AirAsia abandons Singapore airline unit idea
AirAsia scraps plans for Singapore joint venture
KUALA LUMPUR, Malaysia — AirAsia, Asia’s largest low-cost carrier, has scrapped plans for a Singapore joint venture due to high operating costs and lack of domestic market potential in the island republic.
“We are concentrating on markets which have big domestic markets and big populations and markets that are more liberal and market-orientated,” Tony Fernandes, group chief executive, was quoted as saying in Monday’s Wall Street Journal.
Malaysia-based AirAsia flies throughout Asia and has set up subsidiary budget carriers in Indonesia, the Philippines, Thailand and Japan.
The carrier, one of the biggest customers for European aircraft maker Airbus, has a fleet of 112 A320s and is expecting 266 more aircraft to be delivered up to 2026.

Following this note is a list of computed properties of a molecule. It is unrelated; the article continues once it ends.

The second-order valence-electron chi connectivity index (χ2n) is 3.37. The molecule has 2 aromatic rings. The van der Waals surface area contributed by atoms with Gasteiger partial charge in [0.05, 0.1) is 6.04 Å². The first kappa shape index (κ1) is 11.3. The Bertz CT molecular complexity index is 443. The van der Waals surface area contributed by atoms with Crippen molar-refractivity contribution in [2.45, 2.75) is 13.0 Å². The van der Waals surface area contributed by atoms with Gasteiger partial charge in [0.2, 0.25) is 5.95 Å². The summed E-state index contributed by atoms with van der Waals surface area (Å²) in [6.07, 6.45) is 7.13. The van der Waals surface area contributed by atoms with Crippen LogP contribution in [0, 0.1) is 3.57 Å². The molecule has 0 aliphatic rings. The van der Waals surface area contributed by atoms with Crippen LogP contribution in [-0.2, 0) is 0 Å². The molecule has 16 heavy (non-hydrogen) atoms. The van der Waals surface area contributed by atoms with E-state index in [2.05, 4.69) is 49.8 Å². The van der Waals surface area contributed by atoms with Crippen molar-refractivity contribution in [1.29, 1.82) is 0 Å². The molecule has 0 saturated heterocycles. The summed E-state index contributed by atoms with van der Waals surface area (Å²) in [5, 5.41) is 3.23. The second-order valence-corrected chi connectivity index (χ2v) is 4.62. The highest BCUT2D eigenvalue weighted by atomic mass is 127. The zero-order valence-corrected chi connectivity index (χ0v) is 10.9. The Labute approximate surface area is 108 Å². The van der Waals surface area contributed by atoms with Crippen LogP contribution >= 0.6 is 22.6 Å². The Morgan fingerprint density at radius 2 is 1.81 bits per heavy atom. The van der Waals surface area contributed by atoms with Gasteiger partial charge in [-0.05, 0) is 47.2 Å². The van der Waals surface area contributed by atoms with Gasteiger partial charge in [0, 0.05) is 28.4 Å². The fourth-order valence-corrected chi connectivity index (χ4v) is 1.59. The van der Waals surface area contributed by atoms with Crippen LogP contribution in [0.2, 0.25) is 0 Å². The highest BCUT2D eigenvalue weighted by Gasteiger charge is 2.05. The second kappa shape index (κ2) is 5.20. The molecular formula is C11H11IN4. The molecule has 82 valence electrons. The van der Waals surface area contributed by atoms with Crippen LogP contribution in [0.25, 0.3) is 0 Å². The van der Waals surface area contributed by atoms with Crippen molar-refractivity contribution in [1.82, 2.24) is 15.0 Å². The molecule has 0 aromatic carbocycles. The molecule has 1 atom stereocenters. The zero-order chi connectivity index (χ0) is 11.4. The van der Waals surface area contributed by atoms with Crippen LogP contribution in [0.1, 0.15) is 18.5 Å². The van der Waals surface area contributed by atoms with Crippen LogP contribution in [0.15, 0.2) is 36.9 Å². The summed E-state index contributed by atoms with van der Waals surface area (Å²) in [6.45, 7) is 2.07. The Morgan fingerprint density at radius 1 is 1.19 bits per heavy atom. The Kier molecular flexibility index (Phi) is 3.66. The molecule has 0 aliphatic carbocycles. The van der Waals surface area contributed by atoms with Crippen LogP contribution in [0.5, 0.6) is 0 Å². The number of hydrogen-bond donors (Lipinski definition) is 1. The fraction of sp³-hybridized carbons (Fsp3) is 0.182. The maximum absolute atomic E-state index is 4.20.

Fernandes said it is “very clear that we are in the right markets and capital should go into those countries to maximize return.”
The airline was initially keen to establish a unit in Singapore, which would have allowed it to compete with rivals including Jetstar and Tiger Airways and fly to more destinations from the city state, the Wall Street Journal said.
More than 50 million passengers traveled through Singapore’s Changi Airport in 2012, according to the airport operator.
AirAsia has grown rapidly since Fernandes, a former record industry executive, bought the failing airline in 2001.